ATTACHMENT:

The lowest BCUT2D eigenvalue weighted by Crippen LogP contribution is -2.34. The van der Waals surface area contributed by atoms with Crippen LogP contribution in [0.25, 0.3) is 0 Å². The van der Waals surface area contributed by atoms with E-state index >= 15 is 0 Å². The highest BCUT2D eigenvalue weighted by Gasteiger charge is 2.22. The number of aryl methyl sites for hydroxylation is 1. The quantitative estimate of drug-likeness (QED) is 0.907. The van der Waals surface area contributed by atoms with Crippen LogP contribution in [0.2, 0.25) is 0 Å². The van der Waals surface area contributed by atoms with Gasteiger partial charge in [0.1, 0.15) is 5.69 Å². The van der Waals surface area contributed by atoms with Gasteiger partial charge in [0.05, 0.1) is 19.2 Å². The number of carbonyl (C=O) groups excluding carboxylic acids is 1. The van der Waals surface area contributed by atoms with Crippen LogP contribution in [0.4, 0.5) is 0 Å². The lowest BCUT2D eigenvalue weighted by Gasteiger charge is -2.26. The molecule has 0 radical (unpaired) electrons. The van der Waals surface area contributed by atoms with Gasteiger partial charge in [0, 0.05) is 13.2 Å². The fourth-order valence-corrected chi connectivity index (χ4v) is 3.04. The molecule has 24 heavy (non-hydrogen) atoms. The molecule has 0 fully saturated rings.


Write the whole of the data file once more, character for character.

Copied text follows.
The lowest BCUT2D eigenvalue weighted by Crippen LogP contribution is -2.34. The van der Waals surface area contributed by atoms with Crippen LogP contribution in [0.25, 0.3) is 0 Å². The van der Waals surface area contributed by atoms with E-state index >= 15 is 0 Å². The highest BCUT2D eigenvalue weighted by Gasteiger charge is 2.22. The number of aryl methyl sites for hydroxylation is 1. The quantitative estimate of drug-likeness (QED) is 0.907. The van der Waals surface area contributed by atoms with Crippen LogP contribution in [0.2, 0.25) is 0 Å². The van der Waals surface area contributed by atoms with Gasteiger partial charge in [0.1, 0.15) is 5.69 Å². The van der Waals surface area contributed by atoms with Gasteiger partial charge in [0.05, 0.1) is 19.2 Å². The number of carbonyl (C=O) groups excluding carboxylic acids is 1. The van der Waals surface area contributed by atoms with Crippen LogP contribution in [0.4, 0.5) is 0 Å². The lowest BCUT2D eigenvalue weighted by Gasteiger charge is -2.26. The molecule has 0 radical (unpaired) electrons. The van der Waals surface area contributed by atoms with Gasteiger partial charge in [0, 0.05) is 13.2 Å². The fourth-order valence-corrected chi connectivity index (χ4v) is 3.04. The molecule has 24 heavy (non-hydrogen) atoms. The molecule has 0 fully saturated rings.